Figure 1
 
Verification of the refractive and wavefront results provided by the ray tracing module applied to the actual corneal elevation and after eigencornea (EC) compression for (a) spherical equivalent, (b) Jackson cylinder J0, (c) Jackson cylinder J45, (d) average, and (e) SD of the Zernike coefficients (eighth order, ∅ 5 mm; only first 20 coefficients are shown; mean and SD of Z20 [nr 5] divided by 10 for better visualization).
Figure 1
 
Verification of the refractive and wavefront results provided by the ray tracing module applied to the actual corneal elevation and after eigencornea (EC) compression for (a) spherical equivalent, (b) Jackson cylinder J0, (c) Jackson cylinder J45, (d) average, and (e) SD of the Zernike coefficients (eighth order, ∅ 5 mm; only first 20 coefficients are shown; mean and SD of Z20 [nr 5] divided by 10 for better visualization).
Verification of the SyntEyes
All 18 parameters used by the statistical model are normally distributed within the 312 eyes of the original data (Kolmogorov-Smirnov test, P > 0.05/109; Table 3). Using the statistical eye model to generate 1000 SyntEyes and comparing their mean parameter values to those of the original data, both are significantly equal (TOST, P > 0.05/109). For the SD of the 18 parameters used by the eye model, no significant differences are seen between SyntEyes and the original data (F-test P > 0.05/109), but for most corneal Zernike coefficients Znm (CA) and Znm (CP), the SDs are significantly lower than those of the original data (P < 0.05/109). This is most likely the result of the eigencornea compression. A complete version of Table 3 is available in Supplementary Material D
Table 3
 
Comparison of the Biometry of the SyntEyes (1000 Eyes) With the Biometry of the Original Data (312 Eyes)
Table 3
 
Comparison of the Biometry of the SyntEyes (1000 Eyes) With the Biometry of the Original Data (312 Eyes)
The distribution of the ocular surface positions of the SyntEyes also agrees well with those of the original data (Fig. 2). 
Figure 2
 
Combined histogram showing the positions of the ocular surfaces in the original data (gray bars) and the SyntEyes (black line).
Figure 2
 
Combined histogram showing the positions of the ocular surfaces in the original data (gray bars) and the SyntEyes (black line).
Note that very similar results are found if a smaller group of 312 SyntEyes (i.e., the same number of eyes as the original data) is used, suggesting an invariance of the distribution against the number of generated SyntEyes.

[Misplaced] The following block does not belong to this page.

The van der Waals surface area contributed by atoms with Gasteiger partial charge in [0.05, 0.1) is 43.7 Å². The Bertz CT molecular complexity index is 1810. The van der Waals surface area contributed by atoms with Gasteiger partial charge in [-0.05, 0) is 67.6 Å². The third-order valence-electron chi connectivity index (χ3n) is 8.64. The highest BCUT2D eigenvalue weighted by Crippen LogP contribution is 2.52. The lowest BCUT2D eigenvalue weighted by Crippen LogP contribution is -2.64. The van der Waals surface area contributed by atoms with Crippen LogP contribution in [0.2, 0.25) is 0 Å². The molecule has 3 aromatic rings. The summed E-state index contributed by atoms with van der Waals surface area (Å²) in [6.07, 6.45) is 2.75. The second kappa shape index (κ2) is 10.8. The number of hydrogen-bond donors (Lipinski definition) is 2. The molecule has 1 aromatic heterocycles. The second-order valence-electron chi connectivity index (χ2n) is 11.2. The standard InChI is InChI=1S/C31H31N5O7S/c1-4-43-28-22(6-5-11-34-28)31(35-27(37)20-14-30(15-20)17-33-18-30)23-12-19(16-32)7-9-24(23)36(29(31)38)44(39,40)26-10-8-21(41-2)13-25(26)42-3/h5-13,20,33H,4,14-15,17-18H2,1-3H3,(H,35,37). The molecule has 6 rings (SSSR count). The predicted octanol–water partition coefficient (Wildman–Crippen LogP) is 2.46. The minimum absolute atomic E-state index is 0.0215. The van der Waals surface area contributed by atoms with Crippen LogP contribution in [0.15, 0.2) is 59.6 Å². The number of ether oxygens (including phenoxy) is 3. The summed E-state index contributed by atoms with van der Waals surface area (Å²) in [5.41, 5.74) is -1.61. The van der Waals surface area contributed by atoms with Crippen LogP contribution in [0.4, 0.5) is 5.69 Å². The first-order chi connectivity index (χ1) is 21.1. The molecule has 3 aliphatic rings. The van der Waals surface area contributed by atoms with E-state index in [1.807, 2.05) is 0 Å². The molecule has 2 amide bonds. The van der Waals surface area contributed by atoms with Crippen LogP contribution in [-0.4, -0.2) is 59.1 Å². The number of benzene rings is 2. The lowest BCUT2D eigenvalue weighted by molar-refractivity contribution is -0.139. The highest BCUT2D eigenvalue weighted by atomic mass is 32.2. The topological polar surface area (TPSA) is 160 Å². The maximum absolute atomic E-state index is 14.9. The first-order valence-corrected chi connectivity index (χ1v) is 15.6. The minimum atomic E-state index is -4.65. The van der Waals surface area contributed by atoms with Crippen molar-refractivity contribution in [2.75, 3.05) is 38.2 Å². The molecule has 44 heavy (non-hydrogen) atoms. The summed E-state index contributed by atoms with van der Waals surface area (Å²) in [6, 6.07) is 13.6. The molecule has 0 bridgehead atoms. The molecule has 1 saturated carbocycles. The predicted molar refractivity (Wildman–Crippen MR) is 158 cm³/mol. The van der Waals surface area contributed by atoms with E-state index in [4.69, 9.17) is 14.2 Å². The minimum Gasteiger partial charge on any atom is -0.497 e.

In most cases, the Zernike coefficients of the wavefront and the autorefraction of the original data are nonnormal (Kolmogorov-Smirnov test, P < 0.05/48; Table 4). Often this is due to the presence of several outliers, but for SE, Z00 (WF), and Z20 (WF), the distributions were obviously leptokurtic and skewed (Fig. 3). Based on the criteria by Lumley et al.,25 our population size is sufficiently large for parametric statistics, however, so the TOST and F-test could be performed for these parameters. 
Table 4
 
Comparison of the Calculated Refraction and Wavefront for 1000 SyntEyes With the Measured Values for the Original Data (312 Eyes)
Table 4
 
Comparison of the Calculated Refraction and Wavefront for 1000 SyntEyes With the Measured Values for the Original Data (312 Eyes)
Figure 3
 
Histogram of the Zernike coefficients up to the fourth order for the original data (277 eyes; gray bars) and 1000 SyntEyes (black lines).
Figure 3
 
Histogram of the Zernike coefficients up to the fourth order for the original data (277 eyes; gray bars) and 1000 SyntEyes (black lines).
Both the calculated refraction and the calculated wavefront are significantly equal to the measured values of the original data (TOST, P > 0.05/48; Table 4), but the SDs of the SyntEyes is in most cases significantly smaller than that of the original data (F-test, P < 0.05/48). This is also illustrated in Figure 3, where the histograms of the calculated Zernike coefficients up to the fourth order are shown for 1000 SyntEyes (black lines) and compared with the measured wavefronts of the original data (gray bars). Overall, the agreement between both is good, except for the trefoil coefficients (Z3±3), where the SyntEyes display considerably less variation compared with the original data. To a lesser degree, this is also seen for Z4−4 and Z4+2. A complete version of Table 4, as well as a comparison of the wavefront metrics proposed by Marsack et al.,26 is available in Supplementary Material D